How Much Does It Cost to Rent Your Home Through a Property Manager?
Property managers generally charge 8 percent to 20 percent of your gross monthly rent to manage a long-term rental that has a tenancy of at least one year. Keep in mind that if they also find and screen the tenant and write up the lease, they usually charge an additional one month’s rent for those services. If the property manager is offering short-term rentals, then the costs are usually higher and range from 15 percent to 30 percent or more.
For assistance on managing your investment property, check out Avail. Their property management platform gives you the ability to manage all aspects of your property. Screen your tenants, collect rent, sign leases, and more. Get your first property managed for free.
How Much of Your Income Should Go Toward Rent?
Generally, 30 percent or less of your gross income should go toward your rent. This, of course, does vary by both the area you live in and your other monthly financial obligations. If your gross monthly pay is $10,000, then you shouldn’t spend more than $3,000 on rent.
What’s the National Average Rent in the U.S.?
The national average rent in the U.S. is approximately $1,231 per month. However, there is a wide disparity between what this amount will get you in a major city compared to what it will get you in a more affordable area.
How Much Does It Cost to Rent an Apartment?
This depends on a variety of factors, including location and amenities. Generally, you need three months rent to move into an apartment. This is usually broken down into first month’s rent, one month’s rent as a security deposit and one month’s rent to be applied to the last month’s rent. If you have a pet, an additional deposit is usually required.
For example, if the monthly rent is $2,000 for an unfurnished apartment and you don’t have a pet, you can expect to pay three times the rent which is $6,000 to move in. Keep in mind, your first month’s rent and last month’s rent will usually be paid from this and if you pay the rent and utilities on time and leave the apartment in good condition you should receive your security deposit back after you move out. For more information on security deposits and landlord-tenant laws by state, check out our landlord-tenant law article with an interactive map.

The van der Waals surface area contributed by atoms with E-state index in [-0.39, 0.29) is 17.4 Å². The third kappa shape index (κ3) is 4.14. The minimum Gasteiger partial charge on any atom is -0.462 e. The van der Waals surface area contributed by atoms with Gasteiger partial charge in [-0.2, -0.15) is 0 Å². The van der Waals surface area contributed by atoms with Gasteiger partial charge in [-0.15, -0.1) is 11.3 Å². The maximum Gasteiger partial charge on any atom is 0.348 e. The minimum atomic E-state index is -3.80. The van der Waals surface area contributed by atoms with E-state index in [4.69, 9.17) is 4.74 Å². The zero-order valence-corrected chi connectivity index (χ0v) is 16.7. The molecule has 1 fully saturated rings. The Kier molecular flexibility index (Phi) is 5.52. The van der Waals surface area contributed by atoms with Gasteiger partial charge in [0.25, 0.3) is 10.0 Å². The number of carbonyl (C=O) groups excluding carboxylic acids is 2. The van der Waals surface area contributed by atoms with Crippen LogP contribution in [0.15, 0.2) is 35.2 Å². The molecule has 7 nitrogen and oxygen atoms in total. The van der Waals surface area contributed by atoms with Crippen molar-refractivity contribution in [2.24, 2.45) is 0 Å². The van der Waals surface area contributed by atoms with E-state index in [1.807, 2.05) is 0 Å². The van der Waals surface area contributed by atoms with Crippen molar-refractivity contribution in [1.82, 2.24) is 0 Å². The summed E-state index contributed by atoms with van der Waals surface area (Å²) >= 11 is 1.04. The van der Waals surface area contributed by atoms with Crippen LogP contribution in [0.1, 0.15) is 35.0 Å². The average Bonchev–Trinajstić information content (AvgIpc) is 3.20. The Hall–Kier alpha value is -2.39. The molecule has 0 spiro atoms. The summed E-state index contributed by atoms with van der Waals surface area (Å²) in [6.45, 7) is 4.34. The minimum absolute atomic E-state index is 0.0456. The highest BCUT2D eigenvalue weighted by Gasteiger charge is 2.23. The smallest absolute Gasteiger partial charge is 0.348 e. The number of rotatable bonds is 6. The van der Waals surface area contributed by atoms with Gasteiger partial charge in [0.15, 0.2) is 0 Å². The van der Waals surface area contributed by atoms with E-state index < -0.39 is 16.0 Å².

What is the Rent Zestimate on Zillow?
The Zestimate is just the estimated monthly rent price that Zillow came up with using its proprietary formula. It doesn’t necessarily factor in the upgrades or amenities a property has and should be used as a starting point, rather than an exact number. When asking how much can I rent my house for, use the Zestimate as a guideline, not a concrete price.
Bottom Line – How Much Can I Rent My House For?
Whether you’re an experienced investor or just renting out a room in your house, you want to know the answer to how much can I rent my house for. Too high and you won’t attract enough renters and your property will be vacant, which will lead to negative cash flow. If you charge too low an amount for rent, you may not be able to afford your carrying costs.
If you want to finance a rental property, check out Visio Lending. Its loan programs are designed specifically for landlords. It can get you prequalified online in just a few minutes and offers competitive rates for prime borrowers.